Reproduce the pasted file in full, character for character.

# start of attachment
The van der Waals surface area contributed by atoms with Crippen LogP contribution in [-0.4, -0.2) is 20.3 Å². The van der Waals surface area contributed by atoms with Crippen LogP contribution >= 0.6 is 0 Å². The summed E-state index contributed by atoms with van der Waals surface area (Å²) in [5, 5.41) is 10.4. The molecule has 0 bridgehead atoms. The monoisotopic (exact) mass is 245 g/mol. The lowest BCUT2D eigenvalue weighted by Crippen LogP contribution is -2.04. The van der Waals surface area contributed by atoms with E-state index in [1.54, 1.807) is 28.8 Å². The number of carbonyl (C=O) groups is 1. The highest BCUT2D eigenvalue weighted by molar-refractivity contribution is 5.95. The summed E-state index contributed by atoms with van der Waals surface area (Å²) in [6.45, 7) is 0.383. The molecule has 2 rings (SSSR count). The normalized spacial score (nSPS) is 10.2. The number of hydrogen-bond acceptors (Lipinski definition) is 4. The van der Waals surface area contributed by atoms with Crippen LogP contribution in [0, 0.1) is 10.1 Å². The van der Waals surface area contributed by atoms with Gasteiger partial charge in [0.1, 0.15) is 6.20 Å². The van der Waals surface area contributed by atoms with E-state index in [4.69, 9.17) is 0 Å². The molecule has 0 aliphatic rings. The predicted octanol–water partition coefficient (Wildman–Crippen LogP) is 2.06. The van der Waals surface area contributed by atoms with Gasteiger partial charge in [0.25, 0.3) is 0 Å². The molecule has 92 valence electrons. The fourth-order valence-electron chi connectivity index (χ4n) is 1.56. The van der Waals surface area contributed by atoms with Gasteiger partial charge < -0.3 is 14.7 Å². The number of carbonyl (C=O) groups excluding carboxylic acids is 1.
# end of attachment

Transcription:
The van der Waals surface area contributed by atoms with Crippen LogP contribution in [-0.4, -0.2) is 20.3 Å². The van der Waals surface area contributed by atoms with Crippen LogP contribution >= 0.6 is 0 Å². The summed E-state index contributed by atoms with van der Waals surface area (Å²) in [5, 5.41) is 10.4. The molecule has 0 bridgehead atoms. The monoisotopic (exact) mass is 245 g/mol. The lowest BCUT2D eigenvalue weighted by Crippen LogP contribution is -2.04. The van der Waals surface area contributed by atoms with E-state index in [1.54, 1.807) is 28.8 Å². The number of carbonyl (C=O) groups is 1. The highest BCUT2D eigenvalue weighted by molar-refractivity contribution is 5.95. The summed E-state index contributed by atoms with van der Waals surface area (Å²) in [6.45, 7) is 0.383. The molecule has 2 rings (SSSR count). The normalized spacial score (nSPS) is 10.2. The number of hydrogen-bond acceptors (Lipinski definition) is 4. The van der Waals surface area contributed by atoms with Crippen LogP contribution in [0, 0.1) is 10.1 Å². The van der Waals surface area contributed by atoms with Gasteiger partial charge in [0.1, 0.15) is 6.20 Å². The van der Waals surface area contributed by atoms with E-state index in [4.69, 9.17) is 0 Å². The molecule has 0 aliphatic rings. The predicted octanol–water partition coefficient (Wildman–Crippen LogP) is 2.06. The van der Waals surface area contributed by atoms with Gasteiger partial charge in [0.25, 0.3) is 0 Å². The molecule has 92 valence electrons. The fourth-order valence-electron chi connectivity index (χ4n) is 1.56. The van der Waals surface area contributed by atoms with Gasteiger partial charge < -0.3 is 14.7 Å². The number of carbonyl (C=O) groups excluding carboxylic acids is 1.